Broker Should Have Disclosed Investment Product Red Flags
An unregistered broker agreed to pay $600,000 to settle charges that he sold third party investments without disclosing numerous red flags and negative facts to potential investors. According to the SEC, the respondent painted an overly rosy picture of the investments (ultimately Ponzi schemes) and the sponsor by highlighting consistent rates of return and a personal business relationship. However, the respondent did not disclose that the sponsor had previous issues with the SEC, multiple failed investments schemes, and financial problems. The SEC argues that once the respondent described the investments in a positive way, he “was under a duty to make materially fair and complete disclosure rather than presenting only a one-sided and unbalanced view of the investment.” The SEC charges the unregistered broker with violating the antifraud provisions of the Securities Act.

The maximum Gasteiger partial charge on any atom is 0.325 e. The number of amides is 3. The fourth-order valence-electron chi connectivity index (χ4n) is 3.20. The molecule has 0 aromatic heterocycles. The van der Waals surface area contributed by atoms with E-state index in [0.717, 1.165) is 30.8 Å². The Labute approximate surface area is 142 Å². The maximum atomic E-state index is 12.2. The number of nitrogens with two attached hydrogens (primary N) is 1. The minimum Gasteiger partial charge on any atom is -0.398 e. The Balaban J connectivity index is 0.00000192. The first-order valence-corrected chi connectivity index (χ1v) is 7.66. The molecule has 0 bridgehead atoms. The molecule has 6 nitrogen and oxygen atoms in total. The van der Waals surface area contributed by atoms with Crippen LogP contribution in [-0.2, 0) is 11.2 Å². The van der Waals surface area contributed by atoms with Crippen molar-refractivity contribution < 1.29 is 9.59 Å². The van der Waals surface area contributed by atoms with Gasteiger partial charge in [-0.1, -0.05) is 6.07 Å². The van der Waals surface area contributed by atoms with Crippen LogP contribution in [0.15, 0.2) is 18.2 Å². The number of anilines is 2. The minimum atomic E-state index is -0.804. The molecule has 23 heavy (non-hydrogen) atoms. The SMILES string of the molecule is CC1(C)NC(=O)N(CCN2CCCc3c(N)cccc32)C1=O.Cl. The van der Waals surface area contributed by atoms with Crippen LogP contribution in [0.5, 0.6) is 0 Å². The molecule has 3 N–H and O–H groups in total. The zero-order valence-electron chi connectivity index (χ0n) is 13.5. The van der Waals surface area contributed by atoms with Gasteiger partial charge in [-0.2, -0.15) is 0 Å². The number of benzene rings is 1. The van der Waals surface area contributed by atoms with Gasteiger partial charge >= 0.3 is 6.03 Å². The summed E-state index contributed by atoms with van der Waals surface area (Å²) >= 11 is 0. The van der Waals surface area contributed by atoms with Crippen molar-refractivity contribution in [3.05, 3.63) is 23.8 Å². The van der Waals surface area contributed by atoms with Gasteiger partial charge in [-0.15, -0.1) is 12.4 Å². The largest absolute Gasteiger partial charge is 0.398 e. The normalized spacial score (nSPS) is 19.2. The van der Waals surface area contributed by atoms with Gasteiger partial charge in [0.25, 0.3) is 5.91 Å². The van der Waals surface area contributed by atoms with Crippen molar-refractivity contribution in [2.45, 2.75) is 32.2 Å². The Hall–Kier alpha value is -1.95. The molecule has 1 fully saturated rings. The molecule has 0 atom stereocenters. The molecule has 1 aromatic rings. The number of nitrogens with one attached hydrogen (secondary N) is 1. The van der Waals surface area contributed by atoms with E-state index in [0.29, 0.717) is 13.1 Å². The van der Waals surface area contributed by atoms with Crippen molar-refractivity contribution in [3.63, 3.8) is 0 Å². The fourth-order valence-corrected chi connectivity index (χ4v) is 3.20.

When selling investment products, you cannot merely disclose the good facts. In this case, the respondent may not (or may) have known the investments were Ponzi schemes, but he did have enough facts to suspect and should have warned potential investors.